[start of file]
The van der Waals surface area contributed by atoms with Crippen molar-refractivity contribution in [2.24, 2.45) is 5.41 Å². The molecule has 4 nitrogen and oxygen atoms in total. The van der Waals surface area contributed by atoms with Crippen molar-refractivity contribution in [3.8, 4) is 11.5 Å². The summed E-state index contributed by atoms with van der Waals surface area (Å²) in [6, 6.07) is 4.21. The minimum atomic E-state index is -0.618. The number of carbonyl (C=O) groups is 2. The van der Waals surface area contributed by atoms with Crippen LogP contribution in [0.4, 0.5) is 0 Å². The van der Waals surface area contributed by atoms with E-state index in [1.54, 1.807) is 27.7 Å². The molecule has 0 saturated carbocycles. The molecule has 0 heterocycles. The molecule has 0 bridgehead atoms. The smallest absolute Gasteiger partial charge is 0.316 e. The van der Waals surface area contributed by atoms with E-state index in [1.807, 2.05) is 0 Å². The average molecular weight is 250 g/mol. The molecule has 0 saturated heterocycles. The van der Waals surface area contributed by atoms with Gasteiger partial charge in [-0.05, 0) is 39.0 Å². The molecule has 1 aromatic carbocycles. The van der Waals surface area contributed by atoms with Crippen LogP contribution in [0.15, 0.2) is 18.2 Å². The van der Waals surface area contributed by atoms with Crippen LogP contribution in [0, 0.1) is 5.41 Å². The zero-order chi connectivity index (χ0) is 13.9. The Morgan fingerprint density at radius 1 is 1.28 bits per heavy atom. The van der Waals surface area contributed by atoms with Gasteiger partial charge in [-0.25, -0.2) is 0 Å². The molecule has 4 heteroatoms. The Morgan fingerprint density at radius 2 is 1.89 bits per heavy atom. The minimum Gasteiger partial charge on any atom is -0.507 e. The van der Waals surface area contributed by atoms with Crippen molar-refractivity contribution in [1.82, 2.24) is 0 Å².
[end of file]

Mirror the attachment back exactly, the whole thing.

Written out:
The van der Waals surface area contributed by atoms with Crippen molar-refractivity contribution in [2.24, 2.45) is 5.41 Å². The molecule has 4 nitrogen and oxygen atoms in total. The van der Waals surface area contributed by atoms with Crippen molar-refractivity contribution in [3.8, 4) is 11.5 Å². The summed E-state index contributed by atoms with van der Waals surface area (Å²) in [6, 6.07) is 4.21. The minimum atomic E-state index is -0.618. The number of carbonyl (C=O) groups is 2. The van der Waals surface area contributed by atoms with Crippen LogP contribution in [0.4, 0.5) is 0 Å². The van der Waals surface area contributed by atoms with E-state index in [1.54, 1.807) is 27.7 Å². The molecule has 0 saturated carbocycles. The molecule has 0 heterocycles. The molecule has 0 bridgehead atoms. The smallest absolute Gasteiger partial charge is 0.316 e. The van der Waals surface area contributed by atoms with E-state index in [1.807, 2.05) is 0 Å². The average molecular weight is 250 g/mol. The molecule has 0 saturated heterocycles. The van der Waals surface area contributed by atoms with Gasteiger partial charge in [-0.05, 0) is 39.0 Å². The molecule has 1 aromatic carbocycles. The van der Waals surface area contributed by atoms with Crippen LogP contribution in [0.15, 0.2) is 18.2 Å². The van der Waals surface area contributed by atoms with Crippen LogP contribution in [0, 0.1) is 5.41 Å². The zero-order chi connectivity index (χ0) is 13.9. The Morgan fingerprint density at radius 1 is 1.28 bits per heavy atom. The van der Waals surface area contributed by atoms with Gasteiger partial charge in [-0.25, -0.2) is 0 Å². The molecule has 4 heteroatoms. The Morgan fingerprint density at radius 2 is 1.89 bits per heavy atom. The minimum Gasteiger partial charge on any atom is -0.507 e. The van der Waals surface area contributed by atoms with Crippen molar-refractivity contribution in [1.82, 2.24) is 0 Å².